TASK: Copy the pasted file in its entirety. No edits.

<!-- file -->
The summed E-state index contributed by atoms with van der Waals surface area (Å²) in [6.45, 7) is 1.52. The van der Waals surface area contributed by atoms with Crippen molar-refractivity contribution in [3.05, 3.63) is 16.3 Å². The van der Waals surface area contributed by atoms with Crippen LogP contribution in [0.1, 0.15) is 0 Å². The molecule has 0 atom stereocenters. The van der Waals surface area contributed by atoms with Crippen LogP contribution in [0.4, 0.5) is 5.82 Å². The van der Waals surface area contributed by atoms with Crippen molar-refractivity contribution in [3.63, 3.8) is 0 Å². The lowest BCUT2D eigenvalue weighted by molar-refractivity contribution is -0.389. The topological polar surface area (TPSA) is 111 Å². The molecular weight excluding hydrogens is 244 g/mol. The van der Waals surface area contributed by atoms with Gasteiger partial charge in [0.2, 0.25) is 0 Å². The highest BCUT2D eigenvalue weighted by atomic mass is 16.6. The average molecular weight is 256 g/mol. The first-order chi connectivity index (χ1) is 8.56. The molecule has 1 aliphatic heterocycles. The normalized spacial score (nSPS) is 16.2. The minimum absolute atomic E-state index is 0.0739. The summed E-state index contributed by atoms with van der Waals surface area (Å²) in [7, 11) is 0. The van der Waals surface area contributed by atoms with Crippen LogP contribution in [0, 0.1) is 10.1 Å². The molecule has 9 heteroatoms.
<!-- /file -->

The summed E-state index contributed by atoms with van der Waals surface area (Å²) in [6.45, 7) is 1.52. The van der Waals surface area contributed by atoms with Crippen molar-refractivity contribution in [3.05, 3.63) is 16.3 Å². The van der Waals surface area contributed by atoms with Crippen LogP contribution in [0.1, 0.15) is 0 Å². The molecule has 0 atom stereocenters. The van der Waals surface area contributed by atoms with Crippen LogP contribution in [0.4, 0.5) is 5.82 Å². The van der Waals surface area contributed by atoms with Crippen molar-refractivity contribution in [3.63, 3.8) is 0 Å². The lowest BCUT2D eigenvalue weighted by molar-refractivity contribution is -0.389. The topological polar surface area (TPSA) is 111 Å². The molecular weight excluding hydrogens is 244 g/mol. The van der Waals surface area contributed by atoms with Gasteiger partial charge in [0.2, 0.25) is 0 Å². The highest BCUT2D eigenvalue weighted by atomic mass is 16.6. The average molecular weight is 256 g/mol. The first-order chi connectivity index (χ1) is 8.56. The molecule has 1 aliphatic heterocycles. The normalized spacial score (nSPS) is 16.2. The minimum absolute atomic E-state index is 0.0739. The summed E-state index contributed by atoms with van der Waals surface area (Å²) in [7, 11) is 0. The van der Waals surface area contributed by atoms with Crippen LogP contribution in [0, 0.1) is 10.1 Å². The molecule has 9 heteroatoms.